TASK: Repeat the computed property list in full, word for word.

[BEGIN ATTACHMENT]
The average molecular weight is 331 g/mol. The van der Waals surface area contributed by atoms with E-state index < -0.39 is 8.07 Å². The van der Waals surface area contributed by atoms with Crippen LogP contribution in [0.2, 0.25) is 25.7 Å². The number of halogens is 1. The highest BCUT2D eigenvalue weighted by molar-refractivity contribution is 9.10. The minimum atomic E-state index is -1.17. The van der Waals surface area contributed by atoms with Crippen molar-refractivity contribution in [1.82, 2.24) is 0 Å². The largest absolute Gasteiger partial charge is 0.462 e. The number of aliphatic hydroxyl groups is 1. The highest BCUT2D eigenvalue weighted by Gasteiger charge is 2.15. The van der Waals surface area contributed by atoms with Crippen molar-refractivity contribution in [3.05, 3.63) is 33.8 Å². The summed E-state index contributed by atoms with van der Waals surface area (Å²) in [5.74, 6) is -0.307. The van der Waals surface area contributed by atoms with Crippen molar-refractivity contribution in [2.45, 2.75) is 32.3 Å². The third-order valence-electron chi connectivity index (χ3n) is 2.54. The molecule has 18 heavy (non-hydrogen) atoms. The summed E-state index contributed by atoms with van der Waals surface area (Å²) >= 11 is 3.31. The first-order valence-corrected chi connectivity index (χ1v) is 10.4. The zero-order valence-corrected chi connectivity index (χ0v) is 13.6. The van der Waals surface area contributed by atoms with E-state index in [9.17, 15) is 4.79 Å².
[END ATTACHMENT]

The average molecular weight is 331 g/mol. The van der Waals surface area contributed by atoms with E-state index < -0.39 is 8.07 Å². The van der Waals surface area contributed by atoms with Crippen LogP contribution in [0.2, 0.25) is 25.7 Å². The number of halogens is 1. The highest BCUT2D eigenvalue weighted by molar-refractivity contribution is 9.10. The minimum atomic E-state index is -1.17. The van der Waals surface area contributed by atoms with Crippen molar-refractivity contribution in [1.82, 2.24) is 0 Å². The largest absolute Gasteiger partial charge is 0.462 e. The number of aliphatic hydroxyl groups is 1. The highest BCUT2D eigenvalue weighted by Gasteiger charge is 2.15. The van der Waals surface area contributed by atoms with Crippen molar-refractivity contribution in [3.05, 3.63) is 33.8 Å². The summed E-state index contributed by atoms with van der Waals surface area (Å²) in [5.74, 6) is -0.307. The van der Waals surface area contributed by atoms with Crippen molar-refractivity contribution in [2.45, 2.75) is 32.3 Å². The third-order valence-electron chi connectivity index (χ3n) is 2.54. The molecule has 18 heavy (non-hydrogen) atoms. The summed E-state index contributed by atoms with van der Waals surface area (Å²) >= 11 is 3.31. The first-order valence-corrected chi connectivity index (χ1v) is 10.4. The zero-order valence-corrected chi connectivity index (χ0v) is 13.6. The van der Waals surface area contributed by atoms with E-state index in [9.17, 15) is 4.79 Å².